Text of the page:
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LEARNING TO WALK WITH A LIMP

Walking with a Limp

Walking with a Limp

When I was young, a favourite character in one of the children’s comics I used to read was Limp Along Leslie – a character who originally emerged in The Wizard from 1951-1955. His real name was Leslie Tomson, and he was a lame sheep farming footballer – who spent his time running Low Dyke Farm, a sheep-farm in the Peak District for his widowed aunt – with a lame dog who won International Sheep Dog Trials and led his team Darbury Rangers to Wembley in successive seasons. Due to a childhood car accident, in which both his parents were killed, his left leg was shorter than his right, and he walked with a slight limp, hence the nickname. Leslie could not move as fast as other players, but what he lacked in speed he more than make up for in skill and craft. Amongst his skills was an amazing ability to bend the ball, something which in those days was largely limited to foreign players. Despite his handicap Limp Along Leslie learned to walk with a limp!

This story in The Wizard reminds me of another story in the Bible – the story of Jacob wrestling with God and ending up with a severe limp as a result (Genesis 32:22-32). Almost a quarter of the Book of Genesis is devoted to the biography of Jacob, the father of God’s chosen people. Jacob lived around 1750 BC. His given name literally means ‘to clutch by the heel’ or ‘to overtake’ because he was born clutching the heel of his elder twin brother, Esau (Genesis 25:26). Jacob was a pretty rum sort right from birth because he went on to live up to his name – ‘to clutch by the heel’ is also a Hebrew idiom for ‘he deceives’ –  by first conning his elder brother out of his birthright (Genesis 25:29-24), and then his father out of the blessing traditionally bestowed on the elder (Genesis 27). Nevertheless Jacob is eventually turned around, through various significant encounters with God, and he goes on to become a key figure in the plan and purpose of God both for the nation of Israel and ultimately for the whole world. One such significant encounter was the occasion mentioned above where Jacob had the audacity to wrestle with God!

We already have a hint here – in the fact that God chose to use Jacob, and even made use of his deceitful ways to get him where God wanted him – that God doesn’t always do things the way we think he should?! Indeed God is clearly a ‘non-conformist’ when it comes to ‘respectability’. No wonder then that God himself tells us, ‘For my thoughts are not your thoughts, neither are your ways my ways … as the heavens are higher than the earth, so are my ways higher than your ways and my thoughts than your thoughts’ (Isaiah 55:8,9). Somehow Jacob’s ‘inappropriate behaviour’ is not only contained within the permissive will of God, but absorbed into the perfect will of God. Jacob, of course, is not the only example of God choosing and using ‘the wrong people’?! King David was an adulterer and a murderer (1 Kings 11), and Saul of Tarsus (who became the Apostle Paul) was an arch-enemy of the infant Church and a murderer to boot (Acts 7:54-8:1; 9:1,2). And there are many more examples of God choosing ‘unsuitable people’ in Scripture that we could quote! Of course, King David had to repent of his evil, and Saul of Tarsus had to have a ‘Damascus Road’ encounter with Christ, and Jacob had to find God in a new way … but in each case their past failures did not prove to be insurmountable barriers to being used by God in a significant way. It is only we Christians sadly, who all too often see past failure in others as an insurmountable barrier to them being used by God!?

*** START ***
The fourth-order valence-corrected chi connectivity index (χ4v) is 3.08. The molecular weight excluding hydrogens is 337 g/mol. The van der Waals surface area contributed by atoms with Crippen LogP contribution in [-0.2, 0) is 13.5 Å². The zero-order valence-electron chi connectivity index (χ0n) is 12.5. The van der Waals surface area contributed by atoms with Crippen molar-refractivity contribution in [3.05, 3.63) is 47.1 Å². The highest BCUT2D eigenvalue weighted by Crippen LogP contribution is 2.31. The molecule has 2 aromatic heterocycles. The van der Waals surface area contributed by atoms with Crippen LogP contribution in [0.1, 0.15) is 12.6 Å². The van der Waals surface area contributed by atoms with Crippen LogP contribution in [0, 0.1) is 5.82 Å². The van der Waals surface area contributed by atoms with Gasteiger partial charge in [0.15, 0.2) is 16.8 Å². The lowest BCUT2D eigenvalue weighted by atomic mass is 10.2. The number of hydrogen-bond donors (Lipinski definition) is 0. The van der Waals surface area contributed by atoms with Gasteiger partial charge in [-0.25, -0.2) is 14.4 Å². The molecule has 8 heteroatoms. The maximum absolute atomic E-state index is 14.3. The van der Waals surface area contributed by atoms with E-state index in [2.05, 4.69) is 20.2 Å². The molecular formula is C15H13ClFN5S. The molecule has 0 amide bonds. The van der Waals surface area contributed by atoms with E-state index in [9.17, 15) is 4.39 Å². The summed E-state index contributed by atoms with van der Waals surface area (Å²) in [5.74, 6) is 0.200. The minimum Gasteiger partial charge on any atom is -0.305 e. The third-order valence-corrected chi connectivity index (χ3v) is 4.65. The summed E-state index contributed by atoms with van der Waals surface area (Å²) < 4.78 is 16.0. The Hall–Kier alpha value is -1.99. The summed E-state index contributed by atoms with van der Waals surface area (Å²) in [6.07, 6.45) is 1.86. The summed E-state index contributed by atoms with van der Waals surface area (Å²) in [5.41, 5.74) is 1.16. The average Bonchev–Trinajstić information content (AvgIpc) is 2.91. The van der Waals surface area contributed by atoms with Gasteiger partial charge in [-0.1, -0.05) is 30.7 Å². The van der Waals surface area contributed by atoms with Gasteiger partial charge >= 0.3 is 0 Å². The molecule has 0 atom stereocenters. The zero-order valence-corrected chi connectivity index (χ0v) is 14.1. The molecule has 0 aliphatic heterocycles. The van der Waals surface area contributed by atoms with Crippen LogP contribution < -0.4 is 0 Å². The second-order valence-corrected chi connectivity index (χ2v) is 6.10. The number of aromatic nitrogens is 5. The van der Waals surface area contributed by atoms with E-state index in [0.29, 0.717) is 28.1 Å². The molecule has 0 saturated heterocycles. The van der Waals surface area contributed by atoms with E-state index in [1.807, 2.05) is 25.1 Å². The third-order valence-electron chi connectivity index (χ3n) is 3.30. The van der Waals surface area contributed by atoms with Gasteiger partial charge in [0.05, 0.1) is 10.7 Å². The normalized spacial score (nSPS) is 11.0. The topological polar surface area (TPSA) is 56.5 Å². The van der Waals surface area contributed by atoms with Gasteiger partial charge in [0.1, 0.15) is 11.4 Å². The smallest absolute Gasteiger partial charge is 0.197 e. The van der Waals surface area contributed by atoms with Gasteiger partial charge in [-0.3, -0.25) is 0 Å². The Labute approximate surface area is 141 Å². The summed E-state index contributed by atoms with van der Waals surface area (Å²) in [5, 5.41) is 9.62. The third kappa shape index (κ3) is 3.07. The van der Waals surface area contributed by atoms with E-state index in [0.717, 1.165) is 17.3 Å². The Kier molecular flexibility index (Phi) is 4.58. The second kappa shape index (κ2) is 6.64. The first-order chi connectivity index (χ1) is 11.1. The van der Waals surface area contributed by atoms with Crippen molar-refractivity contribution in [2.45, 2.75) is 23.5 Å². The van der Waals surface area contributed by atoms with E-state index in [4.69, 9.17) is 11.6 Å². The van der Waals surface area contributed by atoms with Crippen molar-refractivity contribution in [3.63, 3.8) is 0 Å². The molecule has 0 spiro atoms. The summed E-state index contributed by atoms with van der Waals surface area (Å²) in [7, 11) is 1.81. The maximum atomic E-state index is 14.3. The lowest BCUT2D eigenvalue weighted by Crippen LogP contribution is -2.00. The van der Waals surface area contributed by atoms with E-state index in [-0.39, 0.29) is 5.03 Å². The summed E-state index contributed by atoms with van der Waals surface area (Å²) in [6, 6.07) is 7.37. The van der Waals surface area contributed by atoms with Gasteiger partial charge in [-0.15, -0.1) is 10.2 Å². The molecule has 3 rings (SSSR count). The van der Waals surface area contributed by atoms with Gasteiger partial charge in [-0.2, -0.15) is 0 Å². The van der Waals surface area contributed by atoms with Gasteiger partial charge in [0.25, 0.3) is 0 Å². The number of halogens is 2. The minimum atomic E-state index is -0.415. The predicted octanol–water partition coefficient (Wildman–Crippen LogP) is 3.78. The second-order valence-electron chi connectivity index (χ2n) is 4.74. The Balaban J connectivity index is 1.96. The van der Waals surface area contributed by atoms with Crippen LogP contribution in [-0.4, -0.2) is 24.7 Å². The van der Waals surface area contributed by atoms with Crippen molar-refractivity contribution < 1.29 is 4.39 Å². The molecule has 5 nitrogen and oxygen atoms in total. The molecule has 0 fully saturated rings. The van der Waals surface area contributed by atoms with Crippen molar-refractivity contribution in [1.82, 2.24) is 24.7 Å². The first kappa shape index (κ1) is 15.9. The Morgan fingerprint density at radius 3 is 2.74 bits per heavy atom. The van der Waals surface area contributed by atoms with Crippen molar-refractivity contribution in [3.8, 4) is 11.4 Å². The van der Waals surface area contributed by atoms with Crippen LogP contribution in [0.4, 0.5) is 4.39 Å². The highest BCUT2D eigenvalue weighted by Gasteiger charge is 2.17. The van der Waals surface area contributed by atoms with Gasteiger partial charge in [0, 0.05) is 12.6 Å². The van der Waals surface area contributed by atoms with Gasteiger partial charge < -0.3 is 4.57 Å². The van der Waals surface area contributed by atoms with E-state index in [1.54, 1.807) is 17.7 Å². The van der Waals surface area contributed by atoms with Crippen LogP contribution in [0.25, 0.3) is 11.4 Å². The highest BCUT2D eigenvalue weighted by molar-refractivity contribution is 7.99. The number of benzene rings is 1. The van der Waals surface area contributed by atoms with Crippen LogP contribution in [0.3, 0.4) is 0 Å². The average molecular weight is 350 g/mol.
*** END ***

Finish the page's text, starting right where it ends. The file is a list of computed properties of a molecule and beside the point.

For Jacob, the key encounter that changed his life right around occurred when he stopped for the night at a place called Bethel (Genesis 28:10-22). Suddenly aware of the gravity of cheating both his brother and his father, Jacob ‘does a runner’ and flees in fear of his life from his family home in Beersheba and heads for Harran. When night falls Jacob finally feels safe enough to snatch a few hours sleep. As he sleeps he has a dream which shakes him to the core. He sees a stairway leading to heaven, with angels ascending and descending, and God himself standing at the top of the stairway. Although Jacob is still the same Jacob – the deceitful user of other people – God reveals himself, and his plans and purposes for Jacob. This encounter marks the beginning of Jacob’s transformation. ‘Surely the Lord is in this place, and I was not aware of it’ he says, ‘how awesome is this place! This is none other than the house of God; this is the gate of heaven’ (Genesis 28:16,17). There and then Jacob vows to follow God for the rest of his life!

This is by no means the end of the story for Jacob … indeed it just the end of the beginning!? There is still a lot of ‘fight’ left in Jacob – the wrong sort of ‘fight’ that needs to be knocked out of him. We pick up the story several years later. Jacob has settled down, gained a couple of wives and several children in the process, but is still the same old Jacob at heart despite his professed faith in God. After various ‘dodgy deals’ involving his father-in-law (who proves to be just as deceitful as Jacob), Jacob comes to the conclusion that it is time to return home and sort things out with his father and particularly his brother Esau. He knew how violent his brother could be and this anxiety possibly triggered a second key encounter with God – perhaps a more significant encounter even – which led to Jacob becoming the person God always wanted him to be (Genesis 32:22-32)!